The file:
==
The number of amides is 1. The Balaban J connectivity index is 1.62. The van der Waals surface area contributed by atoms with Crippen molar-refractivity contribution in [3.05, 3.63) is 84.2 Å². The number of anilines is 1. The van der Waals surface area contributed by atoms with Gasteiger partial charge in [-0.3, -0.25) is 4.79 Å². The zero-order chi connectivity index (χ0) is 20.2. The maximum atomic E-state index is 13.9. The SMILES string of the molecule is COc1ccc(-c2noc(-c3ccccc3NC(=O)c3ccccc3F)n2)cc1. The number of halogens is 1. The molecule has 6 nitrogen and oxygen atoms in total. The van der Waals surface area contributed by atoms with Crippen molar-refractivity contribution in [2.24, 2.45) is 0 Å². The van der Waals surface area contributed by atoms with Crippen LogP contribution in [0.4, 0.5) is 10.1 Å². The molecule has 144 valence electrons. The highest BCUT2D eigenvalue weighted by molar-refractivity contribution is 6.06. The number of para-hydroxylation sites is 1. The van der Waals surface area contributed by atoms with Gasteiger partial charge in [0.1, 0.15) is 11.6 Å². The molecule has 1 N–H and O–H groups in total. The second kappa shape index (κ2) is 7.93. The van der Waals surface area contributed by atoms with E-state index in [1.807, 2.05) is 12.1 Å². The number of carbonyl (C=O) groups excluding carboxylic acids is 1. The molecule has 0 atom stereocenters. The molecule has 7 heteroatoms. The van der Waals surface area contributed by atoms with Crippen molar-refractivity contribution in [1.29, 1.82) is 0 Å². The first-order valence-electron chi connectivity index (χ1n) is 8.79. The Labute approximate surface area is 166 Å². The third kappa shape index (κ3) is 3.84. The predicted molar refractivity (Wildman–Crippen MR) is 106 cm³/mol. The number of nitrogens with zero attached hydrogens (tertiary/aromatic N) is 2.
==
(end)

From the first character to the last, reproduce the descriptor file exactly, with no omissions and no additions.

The number of amides is 1. The Balaban J connectivity index is 1.62. The van der Waals surface area contributed by atoms with Crippen molar-refractivity contribution in [3.05, 3.63) is 84.2 Å². The number of anilines is 1. The van der Waals surface area contributed by atoms with Gasteiger partial charge in [-0.3, -0.25) is 4.79 Å². The zero-order chi connectivity index (χ0) is 20.2. The maximum atomic E-state index is 13.9. The SMILES string of the molecule is COc1ccc(-c2noc(-c3ccccc3NC(=O)c3ccccc3F)n2)cc1. The number of halogens is 1. The molecule has 6 nitrogen and oxygen atoms in total. The van der Waals surface area contributed by atoms with Crippen molar-refractivity contribution in [2.24, 2.45) is 0 Å². The van der Waals surface area contributed by atoms with Crippen LogP contribution in [0.4, 0.5) is 10.1 Å². The molecule has 144 valence electrons. The highest BCUT2D eigenvalue weighted by molar-refractivity contribution is 6.06. The number of para-hydroxylation sites is 1. The van der Waals surface area contributed by atoms with Gasteiger partial charge in [0.1, 0.15) is 11.6 Å². The molecule has 1 N–H and O–H groups in total. The second kappa shape index (κ2) is 7.93. The van der Waals surface area contributed by atoms with E-state index in [1.807, 2.05) is 12.1 Å². The number of carbonyl (C=O) groups excluding carboxylic acids is 1. The molecule has 0 atom stereocenters. The molecule has 7 heteroatoms. The van der Waals surface area contributed by atoms with Crippen molar-refractivity contribution in [1.29, 1.82) is 0 Å². The first-order valence-electron chi connectivity index (χ1n) is 8.79. The Labute approximate surface area is 166 Å². The third kappa shape index (κ3) is 3.84. The predicted molar refractivity (Wildman–Crippen MR) is 106 cm³/mol. The number of nitrogens with zero attached hydrogens (tertiary/aromatic N) is 2.